A77 1726 enhanced the production of IL-1Ra by human synovial fibroblasts and articular chondrocytes in the presence of the proinflammatory cytokines IL-1β and TNF-α. This might explain some of the protective effects exerted by leflunomide in RA and other cartilage-damaging diseases.
enzyme-linked immunosorbent assay
foetal calf serum
IL-1 receptor antagonist
tumour necrosis factor.
Strand V, Cohen S, Schiff M, Weaver A, Fleischmann R, Cannon G, Fox R, Moreland L, Olsen N, Furst D, Caldwell J, Kaine J, Sharp J, Hurley F, Loew-Friedrich I: Treatment of active rheumatoid arthritis with leflunomide compared with placebo and methotrexate. Leflunomide Rheumatoid Arthritis Investigators Group. Arch Intern Med. 1999, 159: 2542-2550. 10.1001/archinte.159.21.2542.
Smolen JS, Kalden JR, Scott DL, Rozman B, Kvien TK, Larsen A, Loew-Friedrich I, Oed C, Rosenburg R: Efficacy and safety of leflunomide compared with placebo and sulphasalazine in active rheumatoid arthritis: a double-blind, randomised, multi-centre trial. European Leflunomide Study Group. Lancet. 1999, 353: 259-266. 10.1016/S0140-6736(98)09403-3.
Emery P, Breedveld FC, Lemmel EM, Kaltwasser JP, Dawes PT, Gomor B, Van Den Bosch F, Nordstrom D, Bjorneboe O, Dahl R, Horslev-Petersen K, Rodriguez De La Serna A, Molloy M, Tikly M, Oed C, Rosenburg R, Loew-Friedrich I: A comparison of the efficacy and safety of leflunomide and methotrexate for the treatment of rheumatoid arthritis. Rheumatology (Oxford). 2000, 39: 655-665. 10.1093/rheumatology/39.6.655.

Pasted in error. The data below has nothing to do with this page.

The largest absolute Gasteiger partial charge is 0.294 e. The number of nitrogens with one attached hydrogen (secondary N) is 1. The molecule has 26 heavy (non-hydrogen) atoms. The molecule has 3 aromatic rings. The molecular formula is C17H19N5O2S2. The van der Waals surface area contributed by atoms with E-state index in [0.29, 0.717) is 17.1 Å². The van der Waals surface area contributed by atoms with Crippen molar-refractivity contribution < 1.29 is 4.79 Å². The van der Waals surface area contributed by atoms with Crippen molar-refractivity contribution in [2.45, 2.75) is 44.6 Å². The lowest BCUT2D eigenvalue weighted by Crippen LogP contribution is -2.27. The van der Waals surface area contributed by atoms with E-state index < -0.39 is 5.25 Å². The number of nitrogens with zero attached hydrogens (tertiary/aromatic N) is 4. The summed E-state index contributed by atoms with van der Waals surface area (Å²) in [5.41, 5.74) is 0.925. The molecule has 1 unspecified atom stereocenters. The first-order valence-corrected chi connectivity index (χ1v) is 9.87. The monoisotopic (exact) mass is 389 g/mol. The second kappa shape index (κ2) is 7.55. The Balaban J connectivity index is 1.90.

Breedveld FC, Dayer JM: Leflunomide: mode of action in the treatment of rheumatoid arthritis. Ann Rheum Dis. 2000, 59: 841-849. 10.1136/ard.59.11.841.
Herrmann ML, Schleyerbach R, Kirschbaum BJ: Leflunomide: an immunomodulatory drug for the treatment of rheumatoid arthritis and other autoimmune diseases. Immunopharmacology. 2000, 47: 273-289. 10.1016/S0162-3109(00)00191-0.
Williams JW, Mital D, Chong A, Kottayil A, Millis M, Longstreth J, Huang W, Brady L, Jensik S: Experiences with leflunomide in solid organ transplantation. Transplantation. 2002, 73: 358-366. 10.1097/00007890-200202150-00008.
Cherwinski HM, Byars N, Ballaron SJ, Nakano GM, Young JM, Ransom JT: Leflunomide interferes with pyrimidine nucleotide biosynthesis. Inflamm Res. 1995, 44: 317-322.
Williamson RA, Yea CM, Robson PA, Curnock AP, Gadher S, Hambleton AB, Woodward K, Bruneau JM, Hambleton P, Spinella-Jaegle S, Morand P, Courtin O, Sautes C, Westwood R, Hercend T, Kuo EA, Ruuth E: Dihydroorotate dehydrogenase is a target for the biological effects of leflunomide. Transplant Proc. 1996, 28: 3088-3091.
Manna SK, Aggarwal BB: Immunosuppressive leflunomide metabolite (A77 1726) blocks TNF-dependent nuclear factor-kappa B activation and gene expression. J Immunol. 1999, 162: 2095-2102.